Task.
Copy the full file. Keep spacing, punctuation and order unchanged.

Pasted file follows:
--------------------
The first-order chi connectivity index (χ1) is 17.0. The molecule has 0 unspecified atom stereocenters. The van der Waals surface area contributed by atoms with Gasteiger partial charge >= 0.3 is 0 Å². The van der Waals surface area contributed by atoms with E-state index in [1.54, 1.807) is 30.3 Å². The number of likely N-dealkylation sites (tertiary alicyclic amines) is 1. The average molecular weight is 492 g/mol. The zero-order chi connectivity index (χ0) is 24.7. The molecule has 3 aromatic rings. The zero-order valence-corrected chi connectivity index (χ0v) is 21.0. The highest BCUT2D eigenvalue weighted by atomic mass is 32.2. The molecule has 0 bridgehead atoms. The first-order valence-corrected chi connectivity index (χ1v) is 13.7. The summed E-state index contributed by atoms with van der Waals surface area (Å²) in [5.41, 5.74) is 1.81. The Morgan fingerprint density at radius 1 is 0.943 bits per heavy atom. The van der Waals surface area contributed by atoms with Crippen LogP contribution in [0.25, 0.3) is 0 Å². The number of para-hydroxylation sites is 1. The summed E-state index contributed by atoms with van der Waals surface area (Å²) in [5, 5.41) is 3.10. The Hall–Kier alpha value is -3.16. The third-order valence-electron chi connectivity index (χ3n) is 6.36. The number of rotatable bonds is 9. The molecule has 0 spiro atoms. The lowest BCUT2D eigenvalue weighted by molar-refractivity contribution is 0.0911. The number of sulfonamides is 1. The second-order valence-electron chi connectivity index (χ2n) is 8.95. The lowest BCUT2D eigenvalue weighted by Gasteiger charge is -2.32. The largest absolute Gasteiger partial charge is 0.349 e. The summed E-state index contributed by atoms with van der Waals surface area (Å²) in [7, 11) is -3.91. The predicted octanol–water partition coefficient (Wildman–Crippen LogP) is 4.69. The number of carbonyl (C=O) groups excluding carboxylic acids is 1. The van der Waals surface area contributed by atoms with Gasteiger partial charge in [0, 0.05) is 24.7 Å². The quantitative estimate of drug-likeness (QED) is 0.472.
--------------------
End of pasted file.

The first-order chi connectivity index (χ1) is 17.0. The molecule has 0 unspecified atom stereocenters. The van der Waals surface area contributed by atoms with Gasteiger partial charge >= 0.3 is 0 Å². The van der Waals surface area contributed by atoms with E-state index in [1.54, 1.807) is 30.3 Å². The number of likely N-dealkylation sites (tertiary alicyclic amines) is 1. The average molecular weight is 492 g/mol. The zero-order chi connectivity index (χ0) is 24.7. The molecule has 3 aromatic rings. The zero-order valence-corrected chi connectivity index (χ0v) is 21.0. The highest BCUT2D eigenvalue weighted by atomic mass is 32.2. The molecule has 0 bridgehead atoms. The first-order valence-corrected chi connectivity index (χ1v) is 13.7. The summed E-state index contributed by atoms with van der Waals surface area (Å²) in [5.41, 5.74) is 1.81. The Morgan fingerprint density at radius 1 is 0.943 bits per heavy atom. The van der Waals surface area contributed by atoms with Crippen LogP contribution in [0.25, 0.3) is 0 Å². The number of para-hydroxylation sites is 1. The summed E-state index contributed by atoms with van der Waals surface area (Å²) in [5, 5.41) is 3.10. The Hall–Kier alpha value is -3.16. The third-order valence-electron chi connectivity index (χ3n) is 6.36. The number of rotatable bonds is 9. The molecule has 0 spiro atoms. The lowest BCUT2D eigenvalue weighted by molar-refractivity contribution is 0.0911. The number of sulfonamides is 1. The second-order valence-electron chi connectivity index (χ2n) is 8.95. The lowest BCUT2D eigenvalue weighted by Gasteiger charge is -2.32. The largest absolute Gasteiger partial charge is 0.349 e. The summed E-state index contributed by atoms with van der Waals surface area (Å²) in [7, 11) is -3.91. The predicted octanol–water partition coefficient (Wildman–Crippen LogP) is 4.69. The number of carbonyl (C=O) groups excluding carboxylic acids is 1. The van der Waals surface area contributed by atoms with Gasteiger partial charge in [0, 0.05) is 24.7 Å². The quantitative estimate of drug-likeness (QED) is 0.472.